“your sons and your daughters shall prophesy,
your old men shall dream dreams,
your young men shall see visions” – Joel (2:28)
There’s nowt new under the sun is there?
This Old Testament prophecy distils the wisdom of an ancient people.
It looks forward to a day at the end of the world when momentous things will happen.
When you read on through the passage it’s hard not to be reminded of recent events, “upon the earth, blood, and fire, and vapour of smoke”.
The juxtaposition of prophesy, dreams and visions with the apocalypse is a bit disturbing to say the least but the language of the book of Joel is pretty colourful. Joel must have been an interesting person to be possessed of such a vision and it’s hard to think yourself into his mind. The society in which he lived was outwardly very different to our own so his intended meaning may now be obscured. What’s really interesting for me, though, is the resonance of the language – like poetry which brings feelings to many different souls. Joel’s evocation of the differences between youth and age are interesting too. Psychology tells us that each individual experiences reality differently; Philosophy that truth is relative. Joel’s observation that older people see the world differently from the young holds good. We all see it differently from each other.
Young people are a universal symbol of hope. Few can be unmoved when looking into the eyes of a child. We see in our youth the hope of a better tomorrow. When we hear of abused, injured or murdered children it touches something within each of us – truly adult minds understand the tragedy of this. We know what it is to be a child, full of hope and we appreciate how awful it is when hope is destroyed. I’m interested in Joel’s distinction between young men and old men. I would have put it the other way round but maybe the translator in distinguishing ‘visions’ and ‘dreams’ chose the best english words available. As someone who is somewhere between these two states I wonder if I am more dreamy or visionary? Until fairly recently I was growing more and more pessimistic – I think they call it a midlife crisis.
Yesterday I expanded on my view that we are an adversarial society and that we should try to move beyond this. Thanks to birdman this lead to an interesting discussion and I’ve thought a lot about the points he made. Maybe being a chaffinch he is pretty focussed on life’s essentials but he does seem to escape from survival mode from time to time and indulge in the odd bit of hedonism. It was interesting that my notion of a less confrontation driven world seemed a ‘miracle too far’ and I agree that the world is unlikely to change at a defined point – it always seems to be a lead-up, crisis and resolution sequence. ‘Wham, bam, thank you George’. Most days I find myself at odds with other people in some, often small, way and I have a choice about how I respond. I have found, to my cost, that confrontation, whilst often effective at securing quick reaction causes tension and ultimately resentment. It perpetuates the aggression/action cycle. As a man brought up to ‘be a man’ it is almost second nature to me to confront. It’s very hard for me not to do it in all sorts of ways. As a young man my vision was to change the world in some way. As I get older maybe my dream is that I will realise that I have and can continue to do that by reducing the confrontation and cycle of aggression. With any luck there will be some fun along the way too.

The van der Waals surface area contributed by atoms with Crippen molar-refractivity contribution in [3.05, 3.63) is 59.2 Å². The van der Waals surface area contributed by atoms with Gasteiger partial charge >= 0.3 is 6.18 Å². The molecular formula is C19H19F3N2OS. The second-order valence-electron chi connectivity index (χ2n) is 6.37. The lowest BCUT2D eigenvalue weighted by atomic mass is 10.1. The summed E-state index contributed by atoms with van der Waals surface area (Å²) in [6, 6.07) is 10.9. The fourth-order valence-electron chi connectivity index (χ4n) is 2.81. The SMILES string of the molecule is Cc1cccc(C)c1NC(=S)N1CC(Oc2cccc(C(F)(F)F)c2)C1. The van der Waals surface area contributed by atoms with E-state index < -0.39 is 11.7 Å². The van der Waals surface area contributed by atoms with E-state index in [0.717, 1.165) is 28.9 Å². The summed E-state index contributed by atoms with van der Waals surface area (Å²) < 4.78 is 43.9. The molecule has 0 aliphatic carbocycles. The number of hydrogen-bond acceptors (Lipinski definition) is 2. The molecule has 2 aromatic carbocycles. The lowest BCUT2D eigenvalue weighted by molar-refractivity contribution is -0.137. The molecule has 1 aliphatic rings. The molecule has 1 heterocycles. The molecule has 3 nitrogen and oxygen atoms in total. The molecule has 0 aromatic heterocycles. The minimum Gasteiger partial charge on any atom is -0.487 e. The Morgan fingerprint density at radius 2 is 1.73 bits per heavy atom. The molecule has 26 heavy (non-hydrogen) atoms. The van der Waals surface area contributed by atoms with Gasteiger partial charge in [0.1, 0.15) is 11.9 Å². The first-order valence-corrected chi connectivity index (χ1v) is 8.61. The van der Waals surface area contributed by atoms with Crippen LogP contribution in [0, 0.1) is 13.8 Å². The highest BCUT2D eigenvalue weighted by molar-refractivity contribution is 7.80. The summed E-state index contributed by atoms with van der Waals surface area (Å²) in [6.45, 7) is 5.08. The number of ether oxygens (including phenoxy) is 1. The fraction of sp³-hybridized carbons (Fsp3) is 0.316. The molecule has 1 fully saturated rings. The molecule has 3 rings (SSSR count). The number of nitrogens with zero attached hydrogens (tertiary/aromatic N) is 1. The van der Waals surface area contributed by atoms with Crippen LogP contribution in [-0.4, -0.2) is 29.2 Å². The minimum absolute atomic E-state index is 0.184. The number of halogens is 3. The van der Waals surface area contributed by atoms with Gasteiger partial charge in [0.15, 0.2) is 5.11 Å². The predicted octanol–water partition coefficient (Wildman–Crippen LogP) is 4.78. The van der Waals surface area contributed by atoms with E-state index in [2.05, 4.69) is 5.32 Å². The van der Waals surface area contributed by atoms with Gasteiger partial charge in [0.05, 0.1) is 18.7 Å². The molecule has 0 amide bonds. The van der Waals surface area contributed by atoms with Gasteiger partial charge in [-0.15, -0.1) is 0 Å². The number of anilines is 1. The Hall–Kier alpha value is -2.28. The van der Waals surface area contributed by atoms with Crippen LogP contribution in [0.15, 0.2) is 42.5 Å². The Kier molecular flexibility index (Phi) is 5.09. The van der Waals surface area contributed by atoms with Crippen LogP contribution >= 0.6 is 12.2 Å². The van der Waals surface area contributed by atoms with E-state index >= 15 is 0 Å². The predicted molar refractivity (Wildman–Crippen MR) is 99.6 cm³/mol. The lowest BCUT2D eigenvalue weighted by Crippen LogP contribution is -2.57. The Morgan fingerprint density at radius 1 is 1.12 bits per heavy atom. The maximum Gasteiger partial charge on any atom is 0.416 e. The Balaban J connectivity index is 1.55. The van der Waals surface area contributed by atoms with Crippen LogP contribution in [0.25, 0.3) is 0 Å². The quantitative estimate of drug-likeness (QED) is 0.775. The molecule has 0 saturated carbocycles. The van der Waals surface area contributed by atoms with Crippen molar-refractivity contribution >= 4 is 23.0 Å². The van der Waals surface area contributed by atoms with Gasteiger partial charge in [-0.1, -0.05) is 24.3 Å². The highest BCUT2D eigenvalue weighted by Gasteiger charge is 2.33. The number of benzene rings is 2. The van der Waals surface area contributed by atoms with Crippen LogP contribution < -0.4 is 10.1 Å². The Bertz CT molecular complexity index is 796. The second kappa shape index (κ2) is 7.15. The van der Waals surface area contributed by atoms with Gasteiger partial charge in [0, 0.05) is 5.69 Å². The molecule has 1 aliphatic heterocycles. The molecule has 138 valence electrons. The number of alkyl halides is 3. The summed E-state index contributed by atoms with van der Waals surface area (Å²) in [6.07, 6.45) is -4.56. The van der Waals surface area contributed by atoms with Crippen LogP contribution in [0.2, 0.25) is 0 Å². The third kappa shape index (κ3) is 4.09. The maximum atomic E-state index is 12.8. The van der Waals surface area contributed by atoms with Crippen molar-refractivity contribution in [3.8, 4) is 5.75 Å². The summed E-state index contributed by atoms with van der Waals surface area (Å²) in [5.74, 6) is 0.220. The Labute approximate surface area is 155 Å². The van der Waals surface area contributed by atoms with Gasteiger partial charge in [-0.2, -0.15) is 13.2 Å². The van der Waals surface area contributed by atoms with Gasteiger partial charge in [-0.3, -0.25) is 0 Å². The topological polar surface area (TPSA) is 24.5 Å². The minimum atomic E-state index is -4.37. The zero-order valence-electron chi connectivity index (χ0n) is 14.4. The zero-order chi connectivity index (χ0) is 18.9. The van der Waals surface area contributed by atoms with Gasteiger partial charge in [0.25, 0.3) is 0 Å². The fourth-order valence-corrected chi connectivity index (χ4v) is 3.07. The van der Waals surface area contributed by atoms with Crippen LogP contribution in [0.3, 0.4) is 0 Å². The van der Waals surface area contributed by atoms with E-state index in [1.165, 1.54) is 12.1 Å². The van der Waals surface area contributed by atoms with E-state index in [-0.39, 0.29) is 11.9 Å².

I’m going to keep on hoping and dreaming.
Meanwhile I have to decide on who to vote for tomorrow…
…talking of which – this just in:
“A bus load of politicians were driving down a country road, when the bus ran off the road and crashed into a tree in an old farmer’s field. The old farmer, after seeing what happened, went over to investigate. A few days later, the police went to look for the missing politicians, saw the crashed bus, and asked the farmer where they had all gone. “I buried them all out back.” said the farmer, “Were they ALL dead?” asked the police. The farmer replied, “Well, some of them said they weren’t, but you know how politicians lie.”